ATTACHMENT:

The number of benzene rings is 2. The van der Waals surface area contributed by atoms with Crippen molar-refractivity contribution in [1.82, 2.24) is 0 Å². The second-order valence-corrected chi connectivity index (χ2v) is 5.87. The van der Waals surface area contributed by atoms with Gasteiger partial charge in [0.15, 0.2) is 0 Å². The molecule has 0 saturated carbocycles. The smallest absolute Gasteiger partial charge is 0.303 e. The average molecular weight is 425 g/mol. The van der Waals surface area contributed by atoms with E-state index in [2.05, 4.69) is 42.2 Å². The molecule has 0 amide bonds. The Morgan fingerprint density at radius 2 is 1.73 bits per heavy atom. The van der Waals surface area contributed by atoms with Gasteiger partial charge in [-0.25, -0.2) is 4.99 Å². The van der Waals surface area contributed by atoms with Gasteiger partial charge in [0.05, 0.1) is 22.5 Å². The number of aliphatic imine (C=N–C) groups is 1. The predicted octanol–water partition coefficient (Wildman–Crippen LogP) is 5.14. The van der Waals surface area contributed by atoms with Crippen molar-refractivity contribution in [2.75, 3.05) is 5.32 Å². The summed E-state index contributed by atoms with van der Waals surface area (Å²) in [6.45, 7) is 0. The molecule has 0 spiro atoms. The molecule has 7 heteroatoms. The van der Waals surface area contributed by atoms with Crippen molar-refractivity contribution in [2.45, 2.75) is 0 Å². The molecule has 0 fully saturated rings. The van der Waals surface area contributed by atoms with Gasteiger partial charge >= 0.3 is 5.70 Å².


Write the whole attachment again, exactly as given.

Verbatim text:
The number of benzene rings is 2. The van der Waals surface area contributed by atoms with Crippen molar-refractivity contribution in [1.82, 2.24) is 0 Å². The second-order valence-corrected chi connectivity index (χ2v) is 5.87. The van der Waals surface area contributed by atoms with Gasteiger partial charge in [0.15, 0.2) is 0 Å². The molecule has 0 saturated carbocycles. The smallest absolute Gasteiger partial charge is 0.303 e. The average molecular weight is 425 g/mol. The van der Waals surface area contributed by atoms with E-state index in [2.05, 4.69) is 42.2 Å². The molecule has 0 amide bonds. The Morgan fingerprint density at radius 2 is 1.73 bits per heavy atom. The van der Waals surface area contributed by atoms with Gasteiger partial charge in [-0.25, -0.2) is 4.99 Å². The van der Waals surface area contributed by atoms with Gasteiger partial charge in [0.05, 0.1) is 22.5 Å². The number of aliphatic imine (C=N–C) groups is 1. The predicted octanol–water partition coefficient (Wildman–Crippen LogP) is 5.14. The van der Waals surface area contributed by atoms with Crippen molar-refractivity contribution in [2.75, 3.05) is 5.32 Å². The summed E-state index contributed by atoms with van der Waals surface area (Å²) in [6.45, 7) is 0. The molecule has 0 spiro atoms. The molecule has 7 heteroatoms. The van der Waals surface area contributed by atoms with Crippen molar-refractivity contribution in [2.45, 2.75) is 0 Å². The molecule has 0 fully saturated rings. The van der Waals surface area contributed by atoms with Gasteiger partial charge >= 0.3 is 5.70 Å².